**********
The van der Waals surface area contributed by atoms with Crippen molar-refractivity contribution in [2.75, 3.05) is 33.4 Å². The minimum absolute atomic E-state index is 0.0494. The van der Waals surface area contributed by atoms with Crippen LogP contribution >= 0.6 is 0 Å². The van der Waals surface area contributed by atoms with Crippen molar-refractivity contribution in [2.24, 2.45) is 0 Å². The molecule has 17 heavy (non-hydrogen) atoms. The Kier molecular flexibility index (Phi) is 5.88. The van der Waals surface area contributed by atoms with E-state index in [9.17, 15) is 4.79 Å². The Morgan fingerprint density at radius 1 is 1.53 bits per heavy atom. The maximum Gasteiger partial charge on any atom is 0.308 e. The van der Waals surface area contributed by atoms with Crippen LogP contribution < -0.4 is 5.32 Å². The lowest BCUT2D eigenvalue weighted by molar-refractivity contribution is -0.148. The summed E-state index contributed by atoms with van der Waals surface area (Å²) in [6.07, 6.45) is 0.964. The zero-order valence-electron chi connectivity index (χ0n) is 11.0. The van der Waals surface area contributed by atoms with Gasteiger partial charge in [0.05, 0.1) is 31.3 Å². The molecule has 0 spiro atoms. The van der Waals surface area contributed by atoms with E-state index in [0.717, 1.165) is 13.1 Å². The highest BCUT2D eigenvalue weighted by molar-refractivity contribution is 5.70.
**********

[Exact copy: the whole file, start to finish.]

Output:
The van der Waals surface area contributed by atoms with Crippen molar-refractivity contribution in [2.75, 3.05) is 33.4 Å². The minimum absolute atomic E-state index is 0.0494. The van der Waals surface area contributed by atoms with Crippen LogP contribution >= 0.6 is 0 Å². The van der Waals surface area contributed by atoms with Crippen molar-refractivity contribution in [2.24, 2.45) is 0 Å². The molecule has 17 heavy (non-hydrogen) atoms. The Kier molecular flexibility index (Phi) is 5.88. The van der Waals surface area contributed by atoms with E-state index in [9.17, 15) is 4.79 Å². The Morgan fingerprint density at radius 1 is 1.53 bits per heavy atom. The maximum Gasteiger partial charge on any atom is 0.308 e. The van der Waals surface area contributed by atoms with Crippen LogP contribution < -0.4 is 5.32 Å². The lowest BCUT2D eigenvalue weighted by molar-refractivity contribution is -0.148. The summed E-state index contributed by atoms with van der Waals surface area (Å²) in [6.07, 6.45) is 0.964. The zero-order valence-electron chi connectivity index (χ0n) is 11.0. The van der Waals surface area contributed by atoms with Gasteiger partial charge in [0.05, 0.1) is 31.3 Å². The molecule has 0 spiro atoms. The van der Waals surface area contributed by atoms with E-state index in [0.717, 1.165) is 13.1 Å². The highest BCUT2D eigenvalue weighted by molar-refractivity contribution is 5.70.